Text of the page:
Recently, the New York Times reported that feminist photojournalist Abigail Heyman died on May 28 at the age of 70. The cause of her death was heart failure, and she died at her home in Manhattan.
The photographer was known best for her book Growing Up Female: A Personal Photo-Journal, which was published in 1974. For the book, she photographed women in their everyday, limited roles. There are young girls playing with dolls, housewives caring for screaming infants, strippers, and young women waiting to be asked to dance. She called the work “one feminist’s point of view” of the narrow range of choices women had in life. In the most controversial and striking images, she photographed herself having an abortion. The book sold over 35,000 copies, which is rare for photograph collections.
In 1978, she published Butcher, Baker, Cabinetmaker, a photo collection dedicated to working women. For her 1987 book Dreams & Schemes: Love and Marriage in Modern Times, Heyman attended 200 weddings to document the behind the scenes drama.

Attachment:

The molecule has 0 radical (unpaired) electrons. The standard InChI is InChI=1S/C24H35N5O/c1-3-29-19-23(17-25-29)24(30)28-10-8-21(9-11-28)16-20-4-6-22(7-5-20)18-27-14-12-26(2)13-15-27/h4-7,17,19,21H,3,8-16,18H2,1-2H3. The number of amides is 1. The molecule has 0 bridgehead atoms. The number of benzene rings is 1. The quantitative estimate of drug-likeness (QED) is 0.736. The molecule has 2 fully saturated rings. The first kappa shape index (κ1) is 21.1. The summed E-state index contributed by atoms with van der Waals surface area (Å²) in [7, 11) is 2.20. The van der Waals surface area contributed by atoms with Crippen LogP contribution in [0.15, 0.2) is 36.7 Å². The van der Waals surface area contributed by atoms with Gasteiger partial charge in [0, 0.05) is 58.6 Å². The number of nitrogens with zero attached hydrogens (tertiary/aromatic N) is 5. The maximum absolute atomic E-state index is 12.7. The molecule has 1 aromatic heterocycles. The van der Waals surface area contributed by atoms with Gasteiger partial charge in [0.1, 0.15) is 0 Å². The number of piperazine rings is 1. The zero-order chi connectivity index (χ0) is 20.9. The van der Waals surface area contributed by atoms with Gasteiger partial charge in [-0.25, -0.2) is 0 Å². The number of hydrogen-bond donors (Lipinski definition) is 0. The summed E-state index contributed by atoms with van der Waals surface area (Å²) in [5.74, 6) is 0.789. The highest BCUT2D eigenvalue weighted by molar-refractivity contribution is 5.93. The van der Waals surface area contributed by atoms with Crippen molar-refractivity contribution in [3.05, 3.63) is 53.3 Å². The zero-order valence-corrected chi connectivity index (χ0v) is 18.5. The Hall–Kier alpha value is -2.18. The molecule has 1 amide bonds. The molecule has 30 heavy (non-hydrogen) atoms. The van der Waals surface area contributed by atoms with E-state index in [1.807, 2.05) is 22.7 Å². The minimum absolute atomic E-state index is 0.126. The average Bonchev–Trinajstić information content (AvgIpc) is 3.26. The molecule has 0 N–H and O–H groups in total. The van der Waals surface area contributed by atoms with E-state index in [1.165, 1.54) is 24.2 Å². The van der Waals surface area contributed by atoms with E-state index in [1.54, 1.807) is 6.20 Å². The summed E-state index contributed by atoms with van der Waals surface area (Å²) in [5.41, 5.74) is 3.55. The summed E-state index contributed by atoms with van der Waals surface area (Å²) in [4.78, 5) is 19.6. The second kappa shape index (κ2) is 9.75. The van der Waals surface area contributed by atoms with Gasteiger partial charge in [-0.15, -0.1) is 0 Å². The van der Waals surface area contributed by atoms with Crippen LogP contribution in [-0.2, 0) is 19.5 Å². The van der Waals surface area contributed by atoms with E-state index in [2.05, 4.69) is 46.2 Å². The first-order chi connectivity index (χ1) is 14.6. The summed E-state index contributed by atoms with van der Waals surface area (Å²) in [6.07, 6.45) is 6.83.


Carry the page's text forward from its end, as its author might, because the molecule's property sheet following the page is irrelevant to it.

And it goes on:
Heyman was the first woman to be accepted into the the famous photographer’s collective Magnum, which had been founded in 1947. Her work appeared in The New York Times Magazine, Time, Life, Ms., and Harpers. She also served as the director of the documentary and photojournalism department of the International Center of Photography in the mid-1980s.
Born in Connecticut in 1942, Heyman later attended Sarah Lawrence College, and had her first photography exhibit in New York in 1972. She was twice divorced, and is survived by her son and her mother.
Click through the gallery to see a few of Heyman’s photos.
Garnet is a recent graduate of Columbia University. She is “that person” who starts dancing at a party when everyone else is standing around, and if there were a Facebook stalking Olympics, she would be a gold medalist. She also loves cheesy 90s music, and almost died of happiness when Vanilla Ice retweeted her. Once. Follow her on Twitter @garnethenderson.